Ever so determined, business hackers gather information about your company by studying your posts, as well as your employees. Tessian, a security company, reported 84% of people post on social media every week, with 42% posting daily. This becomes a gold mine for hackers, especially when your employees are posting about their jobs. During the pandemic, it became a trend to post photos about working from home, where many ignorantly included computer screens showing email addresses, video call numbers, and names of coworkers or clients. When this happens, hackers scope these posts to later impersonate you or your employees through email, including attached malware disguised as relevant content to download or click on.

Your employees might also post about the names of children, pets, or a birthday date, all answers that could be used in a password or to common security questions. As we have mentioned in previous blog posts, people tend to recycle their passwords, and hackers know it. So, they will try using the information they have collected to crack into accounts, such as your bank accounts or email.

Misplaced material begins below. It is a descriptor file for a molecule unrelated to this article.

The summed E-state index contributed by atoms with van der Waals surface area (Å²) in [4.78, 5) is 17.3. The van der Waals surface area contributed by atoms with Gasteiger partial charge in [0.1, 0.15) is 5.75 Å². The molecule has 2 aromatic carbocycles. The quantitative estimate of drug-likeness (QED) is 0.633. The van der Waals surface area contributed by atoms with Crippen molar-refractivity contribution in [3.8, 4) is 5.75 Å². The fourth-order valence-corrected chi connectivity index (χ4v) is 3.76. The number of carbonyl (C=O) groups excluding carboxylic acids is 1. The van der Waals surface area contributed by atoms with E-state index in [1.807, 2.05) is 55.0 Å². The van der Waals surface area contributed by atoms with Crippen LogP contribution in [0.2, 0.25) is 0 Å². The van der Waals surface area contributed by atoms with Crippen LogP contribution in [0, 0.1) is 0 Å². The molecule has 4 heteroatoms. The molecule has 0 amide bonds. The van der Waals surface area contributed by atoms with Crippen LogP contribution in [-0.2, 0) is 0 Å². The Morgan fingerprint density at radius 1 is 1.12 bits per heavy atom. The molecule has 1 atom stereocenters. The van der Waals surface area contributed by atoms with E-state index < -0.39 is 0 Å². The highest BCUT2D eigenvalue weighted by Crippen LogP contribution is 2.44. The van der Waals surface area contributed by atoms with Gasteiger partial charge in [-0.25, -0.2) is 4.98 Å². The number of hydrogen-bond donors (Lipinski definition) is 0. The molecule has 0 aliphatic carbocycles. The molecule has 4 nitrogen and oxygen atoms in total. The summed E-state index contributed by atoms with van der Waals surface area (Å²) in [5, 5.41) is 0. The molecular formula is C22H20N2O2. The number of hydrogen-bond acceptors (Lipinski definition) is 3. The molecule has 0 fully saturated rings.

In addition to hackers gaining access to company information, realize that your company’s reputation and identity is also at risk. You’ve spent effort, time and money to build your brand, establishing yourself as a trustworthy company that is worth partnering with.

But cybercriminals love to profit off other’s work, using every opportunity to make an income. One of the ways they can tarnish your reputation is by contacting your customers or vendors, creating a fake social media account to impersonate your business. They use this connection to gather information and obtain credentials that enable them to launch compromised email schemes. Once your partner realizes the content they are receiving from “you” is malware, your relationship with them takes a hit. Unfortunately, they might be more cautious continuing business with you in the future.